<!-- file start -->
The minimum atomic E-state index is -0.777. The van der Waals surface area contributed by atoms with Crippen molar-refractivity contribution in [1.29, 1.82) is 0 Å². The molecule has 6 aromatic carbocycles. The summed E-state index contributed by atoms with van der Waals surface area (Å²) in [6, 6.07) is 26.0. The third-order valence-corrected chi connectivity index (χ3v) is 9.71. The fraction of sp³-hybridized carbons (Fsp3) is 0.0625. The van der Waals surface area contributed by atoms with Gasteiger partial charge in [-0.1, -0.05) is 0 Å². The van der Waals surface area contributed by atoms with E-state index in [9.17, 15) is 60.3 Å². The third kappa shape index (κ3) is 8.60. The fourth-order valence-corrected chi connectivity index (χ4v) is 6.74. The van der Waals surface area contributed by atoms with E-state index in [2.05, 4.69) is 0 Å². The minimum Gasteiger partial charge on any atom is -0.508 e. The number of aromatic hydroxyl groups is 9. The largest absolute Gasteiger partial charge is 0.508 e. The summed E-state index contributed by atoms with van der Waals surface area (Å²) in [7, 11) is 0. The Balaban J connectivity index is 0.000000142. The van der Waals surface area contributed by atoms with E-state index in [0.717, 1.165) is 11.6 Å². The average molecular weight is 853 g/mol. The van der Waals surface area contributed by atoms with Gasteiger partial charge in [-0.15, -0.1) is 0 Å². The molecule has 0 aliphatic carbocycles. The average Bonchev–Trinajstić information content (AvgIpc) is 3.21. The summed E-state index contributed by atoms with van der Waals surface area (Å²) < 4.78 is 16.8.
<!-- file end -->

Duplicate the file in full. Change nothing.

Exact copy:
The minimum atomic E-state index is -0.777. The van der Waals surface area contributed by atoms with Crippen molar-refractivity contribution in [1.29, 1.82) is 0 Å². The molecule has 6 aromatic carbocycles. The summed E-state index contributed by atoms with van der Waals surface area (Å²) in [6, 6.07) is 26.0. The third-order valence-corrected chi connectivity index (χ3v) is 9.71. The fraction of sp³-hybridized carbons (Fsp3) is 0.0625. The van der Waals surface area contributed by atoms with Gasteiger partial charge in [-0.1, -0.05) is 0 Å². The van der Waals surface area contributed by atoms with E-state index in [9.17, 15) is 60.3 Å². The third kappa shape index (κ3) is 8.60. The fourth-order valence-corrected chi connectivity index (χ4v) is 6.74. The van der Waals surface area contributed by atoms with E-state index in [2.05, 4.69) is 0 Å². The minimum Gasteiger partial charge on any atom is -0.508 e. The number of aromatic hydroxyl groups is 9. The largest absolute Gasteiger partial charge is 0.508 e. The summed E-state index contributed by atoms with van der Waals surface area (Å²) in [7, 11) is 0. The Balaban J connectivity index is 0.000000142. The van der Waals surface area contributed by atoms with E-state index in [0.717, 1.165) is 11.6 Å². The average molecular weight is 853 g/mol. The van der Waals surface area contributed by atoms with Gasteiger partial charge in [-0.15, -0.1) is 0 Å². The molecule has 0 aliphatic carbocycles. The average Bonchev–Trinajstić information content (AvgIpc) is 3.21. The summed E-state index contributed by atoms with van der Waals surface area (Å²) < 4.78 is 16.8.